Electric cars not as green as we think

Electric vehicles may not be as green as has been portrayed ("Many reasons to go electric" by Mr Sohindar Mohan Singh; Thursday).

While there are no direct carbon emissions when the vehicles are on the road, their carbon footprint can still be quite high, depending on the type of electricity that charges these vehicles. We could be merely transferring the carbon footprint from the vehicles to the power grids.

Unless we have sustainable energy creation such as solar or wind to power electric vehicles, there would not be significant reduction in carbon emissions by changing from engine vehicles to electric ones.

In addition, battery technology is not as developed as we wish it to be, and batteries last only a few years, unlike combustion engines that can last longer. This makes electric vehicles more expensive because of the need to change the batteries every few years.

The production of lithium-ion batteries also creates negative environmental impact. A 2013 United States Environmental Protection Agency report stated that lithium-ion batteries cause global warming, environmental pollution and negative human health impacts.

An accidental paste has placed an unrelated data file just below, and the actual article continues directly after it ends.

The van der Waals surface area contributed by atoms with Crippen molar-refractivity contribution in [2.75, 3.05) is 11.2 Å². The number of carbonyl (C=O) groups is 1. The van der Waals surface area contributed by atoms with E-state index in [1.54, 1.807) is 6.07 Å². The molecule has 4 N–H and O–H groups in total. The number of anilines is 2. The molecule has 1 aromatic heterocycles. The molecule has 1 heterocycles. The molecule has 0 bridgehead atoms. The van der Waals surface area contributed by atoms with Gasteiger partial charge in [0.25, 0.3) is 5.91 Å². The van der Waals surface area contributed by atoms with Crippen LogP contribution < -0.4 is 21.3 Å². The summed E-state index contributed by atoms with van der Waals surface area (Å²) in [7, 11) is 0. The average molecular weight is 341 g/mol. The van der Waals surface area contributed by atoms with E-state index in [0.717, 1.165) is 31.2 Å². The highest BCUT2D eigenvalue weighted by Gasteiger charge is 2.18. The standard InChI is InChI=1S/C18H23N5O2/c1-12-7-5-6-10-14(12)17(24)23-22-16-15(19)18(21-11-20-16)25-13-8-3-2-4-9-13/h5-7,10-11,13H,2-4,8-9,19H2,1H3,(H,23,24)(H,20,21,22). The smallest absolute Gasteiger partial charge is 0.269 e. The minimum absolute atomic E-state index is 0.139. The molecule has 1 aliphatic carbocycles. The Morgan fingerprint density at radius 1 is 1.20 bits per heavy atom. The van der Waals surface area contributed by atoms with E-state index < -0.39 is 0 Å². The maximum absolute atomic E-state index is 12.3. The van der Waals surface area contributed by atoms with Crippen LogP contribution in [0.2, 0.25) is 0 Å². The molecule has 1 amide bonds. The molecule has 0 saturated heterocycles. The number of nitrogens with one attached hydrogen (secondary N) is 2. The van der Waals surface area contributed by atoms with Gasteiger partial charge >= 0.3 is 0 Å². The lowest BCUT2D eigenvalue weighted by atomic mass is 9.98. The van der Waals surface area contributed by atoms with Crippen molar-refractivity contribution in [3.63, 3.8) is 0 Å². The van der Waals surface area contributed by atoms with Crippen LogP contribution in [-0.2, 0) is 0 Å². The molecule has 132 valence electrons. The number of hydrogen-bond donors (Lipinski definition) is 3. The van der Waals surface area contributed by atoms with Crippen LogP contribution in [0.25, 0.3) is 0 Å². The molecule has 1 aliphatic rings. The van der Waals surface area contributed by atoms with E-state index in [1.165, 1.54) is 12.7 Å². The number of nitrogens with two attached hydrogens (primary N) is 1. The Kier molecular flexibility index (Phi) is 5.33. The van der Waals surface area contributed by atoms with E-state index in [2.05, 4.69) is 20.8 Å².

We are also creating more battery waste as we will need to change them every few years.

Costs associated with the recycling of lithium-ion batteries are extremely high, to the point that most of them end up in the landfill instead of recycling plants.

This means we will be dumping more and more batteries as we move towards a more electric city.

Unless battery technology improves and power grids rely on clean energy, switching to an electric vehicle would not reduce carbon emissions as much as we hope it would.

Ng Chee Siang

A version of this article appeared in the print edition of The Straits Times on October 01, 2016, with the headline 'Electric cars not as green as we think'. Print Edition | Subscribe